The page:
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Data from: Geographical isolation and environmental heterogeneity contribute to the spatial genetic patterns of Quercus kerrii (Fagaceae)

Citation

Jiang, Xiao-Long et al. (2017), Data from: Geographical isolation and environmental heterogeneity contribute to the spatial genetic patterns of Quercus kerrii (Fagaceae), Dryad, Dataset, https://doi.org/10.5061/dryad.0r20b

Abstract

Southwest China is one of the major global biodiversity hotspots. The Tanaka line, extending within southwestern China from its northwest to its southeast, is an important biogeographical boundary between the Sino-Japanese and Sino-Himalayan floristic regions. Understanding the evolutionary history of the regional keystone species would assist with both reconstructing historical vegetation dynamics and ongoing biodiversity management. In this research, we combined phylogeographic methodologies and species distribution models (SDMs) to investigate the spatial genetic patterns and distribution dynamics of Quercus kerrii, a dominant evergreen oak inhabiting southwest China lowland evergreen broadleaved forests (EBLFs). A total of 403 individuals were sampled from 44 populations throughout southwest China. SDMs and mismatch distribution analysis indicated that Q. kerrii has undergone northward expansion since the Last Glacial Maximum (LGM). Quantitative analysis revealed that the range expansion of Q. kerrii since the LGM exceeded that of the sympatric mid-elevation species Quercus schottkyana, likely owing to their contrasting distribution elevations and habitat availabilities. The historical climate change since the LGM and the latitude gradient of the region played an important role in shaping the genetic diversity of Q. kerrii. The genetic differentiation index and genetic distance surface of Q. kerrii populations east of the Tanaka line exceeded those to its west. The long-term geographic isolation and environmental heterogeneity between the two sides of the Tanaka line might increase species divergence patterns and local adaptation. This study provides new insights into the historical dynamics of subtropical EBLFs and the changing biota of southwest China.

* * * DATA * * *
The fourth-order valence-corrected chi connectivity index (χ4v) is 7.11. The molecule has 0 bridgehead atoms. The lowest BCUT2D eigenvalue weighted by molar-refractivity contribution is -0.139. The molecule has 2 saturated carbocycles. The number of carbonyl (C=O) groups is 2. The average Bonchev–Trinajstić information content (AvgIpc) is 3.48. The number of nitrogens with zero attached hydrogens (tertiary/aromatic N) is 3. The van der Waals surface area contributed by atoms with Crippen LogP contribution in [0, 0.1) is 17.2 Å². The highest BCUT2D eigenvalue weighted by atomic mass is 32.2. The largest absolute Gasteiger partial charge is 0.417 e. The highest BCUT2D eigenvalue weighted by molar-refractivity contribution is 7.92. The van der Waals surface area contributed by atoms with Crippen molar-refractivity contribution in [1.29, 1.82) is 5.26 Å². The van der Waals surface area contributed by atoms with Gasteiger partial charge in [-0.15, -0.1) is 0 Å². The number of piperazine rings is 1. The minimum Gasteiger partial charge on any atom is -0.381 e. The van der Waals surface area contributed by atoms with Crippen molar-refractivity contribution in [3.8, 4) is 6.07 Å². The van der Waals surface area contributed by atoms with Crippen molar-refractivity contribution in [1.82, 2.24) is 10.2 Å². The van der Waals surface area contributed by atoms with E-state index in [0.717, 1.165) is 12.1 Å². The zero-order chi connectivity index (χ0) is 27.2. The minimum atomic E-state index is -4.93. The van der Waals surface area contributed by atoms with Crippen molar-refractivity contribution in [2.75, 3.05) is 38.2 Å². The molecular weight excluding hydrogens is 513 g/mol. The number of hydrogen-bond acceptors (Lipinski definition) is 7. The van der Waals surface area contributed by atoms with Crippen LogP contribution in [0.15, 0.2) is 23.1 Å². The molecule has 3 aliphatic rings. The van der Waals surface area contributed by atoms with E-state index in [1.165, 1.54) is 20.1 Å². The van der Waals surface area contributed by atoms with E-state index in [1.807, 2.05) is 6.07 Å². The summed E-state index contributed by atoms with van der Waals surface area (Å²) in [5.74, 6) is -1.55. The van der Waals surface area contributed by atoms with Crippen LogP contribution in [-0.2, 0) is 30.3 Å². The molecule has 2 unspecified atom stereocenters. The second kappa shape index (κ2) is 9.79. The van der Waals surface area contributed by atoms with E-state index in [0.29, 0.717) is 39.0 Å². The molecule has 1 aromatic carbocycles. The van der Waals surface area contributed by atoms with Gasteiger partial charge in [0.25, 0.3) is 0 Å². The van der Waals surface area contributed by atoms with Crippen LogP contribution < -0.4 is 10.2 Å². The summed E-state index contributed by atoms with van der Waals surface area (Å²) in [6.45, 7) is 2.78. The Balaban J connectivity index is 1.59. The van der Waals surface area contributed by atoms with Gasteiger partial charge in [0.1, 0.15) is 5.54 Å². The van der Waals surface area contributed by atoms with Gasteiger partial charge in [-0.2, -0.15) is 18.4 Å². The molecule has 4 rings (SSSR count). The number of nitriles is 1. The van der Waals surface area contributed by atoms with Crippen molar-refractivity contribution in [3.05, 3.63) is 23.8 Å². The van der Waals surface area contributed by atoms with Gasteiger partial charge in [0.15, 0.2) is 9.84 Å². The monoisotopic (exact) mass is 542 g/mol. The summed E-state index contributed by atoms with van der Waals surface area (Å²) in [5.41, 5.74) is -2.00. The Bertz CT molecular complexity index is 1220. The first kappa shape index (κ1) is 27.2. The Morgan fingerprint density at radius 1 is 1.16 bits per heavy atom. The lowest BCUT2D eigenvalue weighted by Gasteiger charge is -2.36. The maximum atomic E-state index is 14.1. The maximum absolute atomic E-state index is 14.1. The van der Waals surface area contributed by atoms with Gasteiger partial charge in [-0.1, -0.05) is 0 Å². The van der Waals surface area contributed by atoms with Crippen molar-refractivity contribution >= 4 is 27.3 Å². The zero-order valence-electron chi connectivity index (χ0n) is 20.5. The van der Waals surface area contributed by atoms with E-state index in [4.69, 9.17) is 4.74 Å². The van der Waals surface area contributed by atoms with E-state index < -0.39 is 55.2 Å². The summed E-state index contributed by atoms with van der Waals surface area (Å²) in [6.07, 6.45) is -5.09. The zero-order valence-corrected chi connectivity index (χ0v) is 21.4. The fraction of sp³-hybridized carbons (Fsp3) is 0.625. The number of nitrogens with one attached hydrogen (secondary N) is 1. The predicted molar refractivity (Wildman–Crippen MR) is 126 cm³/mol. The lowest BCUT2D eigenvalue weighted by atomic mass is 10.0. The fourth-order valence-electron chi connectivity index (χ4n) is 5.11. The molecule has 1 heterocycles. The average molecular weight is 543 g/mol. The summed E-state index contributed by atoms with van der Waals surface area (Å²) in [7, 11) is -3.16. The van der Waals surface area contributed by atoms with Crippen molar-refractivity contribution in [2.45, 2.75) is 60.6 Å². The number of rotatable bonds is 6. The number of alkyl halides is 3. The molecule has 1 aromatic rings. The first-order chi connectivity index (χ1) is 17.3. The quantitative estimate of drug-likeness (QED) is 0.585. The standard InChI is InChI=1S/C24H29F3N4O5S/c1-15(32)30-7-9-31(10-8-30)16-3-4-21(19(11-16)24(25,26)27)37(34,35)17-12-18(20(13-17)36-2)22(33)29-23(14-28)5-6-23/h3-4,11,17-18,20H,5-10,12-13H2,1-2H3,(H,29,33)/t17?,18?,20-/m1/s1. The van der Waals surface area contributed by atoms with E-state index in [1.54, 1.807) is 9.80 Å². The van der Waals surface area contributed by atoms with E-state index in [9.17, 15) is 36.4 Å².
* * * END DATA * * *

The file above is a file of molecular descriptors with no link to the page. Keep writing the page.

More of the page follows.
Usage Notes

Location

Southwest China